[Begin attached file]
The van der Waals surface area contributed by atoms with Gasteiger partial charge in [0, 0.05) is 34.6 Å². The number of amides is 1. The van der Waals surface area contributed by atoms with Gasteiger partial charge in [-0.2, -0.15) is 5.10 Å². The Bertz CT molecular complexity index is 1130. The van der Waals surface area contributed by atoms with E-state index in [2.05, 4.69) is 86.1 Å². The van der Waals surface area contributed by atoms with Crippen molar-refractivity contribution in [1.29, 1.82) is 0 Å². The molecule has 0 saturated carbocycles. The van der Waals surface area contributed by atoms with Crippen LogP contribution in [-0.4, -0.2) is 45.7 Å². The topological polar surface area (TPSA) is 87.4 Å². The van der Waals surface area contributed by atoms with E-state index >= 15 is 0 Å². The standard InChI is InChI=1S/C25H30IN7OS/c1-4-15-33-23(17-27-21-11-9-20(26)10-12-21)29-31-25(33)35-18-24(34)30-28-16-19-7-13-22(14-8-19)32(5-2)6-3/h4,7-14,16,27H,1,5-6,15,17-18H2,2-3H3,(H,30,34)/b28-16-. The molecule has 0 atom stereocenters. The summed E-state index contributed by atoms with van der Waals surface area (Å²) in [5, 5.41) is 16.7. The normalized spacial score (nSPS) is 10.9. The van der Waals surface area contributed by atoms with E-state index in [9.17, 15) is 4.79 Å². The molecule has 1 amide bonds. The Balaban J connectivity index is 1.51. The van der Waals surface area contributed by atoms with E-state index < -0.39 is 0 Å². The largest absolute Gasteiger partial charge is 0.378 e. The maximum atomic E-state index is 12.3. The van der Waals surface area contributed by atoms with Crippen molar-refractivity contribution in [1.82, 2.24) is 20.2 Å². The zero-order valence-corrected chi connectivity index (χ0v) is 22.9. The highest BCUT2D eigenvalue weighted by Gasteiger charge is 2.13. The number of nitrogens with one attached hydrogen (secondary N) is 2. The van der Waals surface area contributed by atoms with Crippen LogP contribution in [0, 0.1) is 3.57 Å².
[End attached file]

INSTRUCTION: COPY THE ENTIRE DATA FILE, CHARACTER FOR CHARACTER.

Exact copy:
The van der Waals surface area contributed by atoms with Gasteiger partial charge in [0, 0.05) is 34.6 Å². The number of amides is 1. The van der Waals surface area contributed by atoms with Gasteiger partial charge in [-0.2, -0.15) is 5.10 Å². The Bertz CT molecular complexity index is 1130. The van der Waals surface area contributed by atoms with E-state index in [2.05, 4.69) is 86.1 Å². The van der Waals surface area contributed by atoms with Crippen molar-refractivity contribution in [1.29, 1.82) is 0 Å². The molecule has 0 saturated carbocycles. The van der Waals surface area contributed by atoms with Crippen LogP contribution in [-0.4, -0.2) is 45.7 Å². The topological polar surface area (TPSA) is 87.4 Å². The van der Waals surface area contributed by atoms with E-state index >= 15 is 0 Å². The standard InChI is InChI=1S/C25H30IN7OS/c1-4-15-33-23(17-27-21-11-9-20(26)10-12-21)29-31-25(33)35-18-24(34)30-28-16-19-7-13-22(14-8-19)32(5-2)6-3/h4,7-14,16,27H,1,5-6,15,17-18H2,2-3H3,(H,30,34)/b28-16-. The molecule has 0 atom stereocenters. The summed E-state index contributed by atoms with van der Waals surface area (Å²) in [5, 5.41) is 16.7. The normalized spacial score (nSPS) is 10.9. The van der Waals surface area contributed by atoms with E-state index in [9.17, 15) is 4.79 Å². The molecule has 1 amide bonds. The Balaban J connectivity index is 1.51. The van der Waals surface area contributed by atoms with E-state index < -0.39 is 0 Å². The largest absolute Gasteiger partial charge is 0.378 e. The maximum atomic E-state index is 12.3. The van der Waals surface area contributed by atoms with Crippen molar-refractivity contribution in [1.82, 2.24) is 20.2 Å². The zero-order valence-corrected chi connectivity index (χ0v) is 22.9. The highest BCUT2D eigenvalue weighted by Gasteiger charge is 2.13. The number of nitrogens with one attached hydrogen (secondary N) is 2. The van der Waals surface area contributed by atoms with Crippen LogP contribution in [0, 0.1) is 3.57 Å².